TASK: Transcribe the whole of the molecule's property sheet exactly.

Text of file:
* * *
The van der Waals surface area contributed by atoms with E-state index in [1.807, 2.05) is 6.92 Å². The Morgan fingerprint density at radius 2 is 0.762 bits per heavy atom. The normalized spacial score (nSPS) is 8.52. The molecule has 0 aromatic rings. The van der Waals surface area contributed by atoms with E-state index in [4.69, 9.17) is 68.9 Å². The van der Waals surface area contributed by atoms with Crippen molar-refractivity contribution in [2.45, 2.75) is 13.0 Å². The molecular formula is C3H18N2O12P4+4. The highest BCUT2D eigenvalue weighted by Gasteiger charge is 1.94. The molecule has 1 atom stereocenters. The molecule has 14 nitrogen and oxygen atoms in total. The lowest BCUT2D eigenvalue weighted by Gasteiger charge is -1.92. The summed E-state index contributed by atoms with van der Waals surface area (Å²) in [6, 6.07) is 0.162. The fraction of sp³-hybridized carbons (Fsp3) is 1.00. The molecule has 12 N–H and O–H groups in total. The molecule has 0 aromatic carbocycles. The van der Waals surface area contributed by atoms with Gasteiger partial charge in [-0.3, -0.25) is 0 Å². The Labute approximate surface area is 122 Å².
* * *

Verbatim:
The van der Waals surface area contributed by atoms with E-state index in [1.807, 2.05) is 6.92 Å². The Morgan fingerprint density at radius 2 is 0.762 bits per heavy atom. The normalized spacial score (nSPS) is 8.52. The molecule has 0 aromatic rings. The van der Waals surface area contributed by atoms with E-state index in [4.69, 9.17) is 68.9 Å². The van der Waals surface area contributed by atoms with Crippen molar-refractivity contribution in [2.45, 2.75) is 13.0 Å². The molecular formula is C3H18N2O12P4+4. The highest BCUT2D eigenvalue weighted by Gasteiger charge is 1.94. The molecule has 1 atom stereocenters. The molecule has 14 nitrogen and oxygen atoms in total. The lowest BCUT2D eigenvalue weighted by Gasteiger charge is -1.92. The summed E-state index contributed by atoms with van der Waals surface area (Å²) in [6, 6.07) is 0.162. The fraction of sp³-hybridized carbons (Fsp3) is 1.00. The molecule has 12 N–H and O–H groups in total. The molecule has 0 aromatic carbocycles. The van der Waals surface area contributed by atoms with Gasteiger partial charge in [-0.3, -0.25) is 0 Å². The Labute approximate surface area is 122 Å².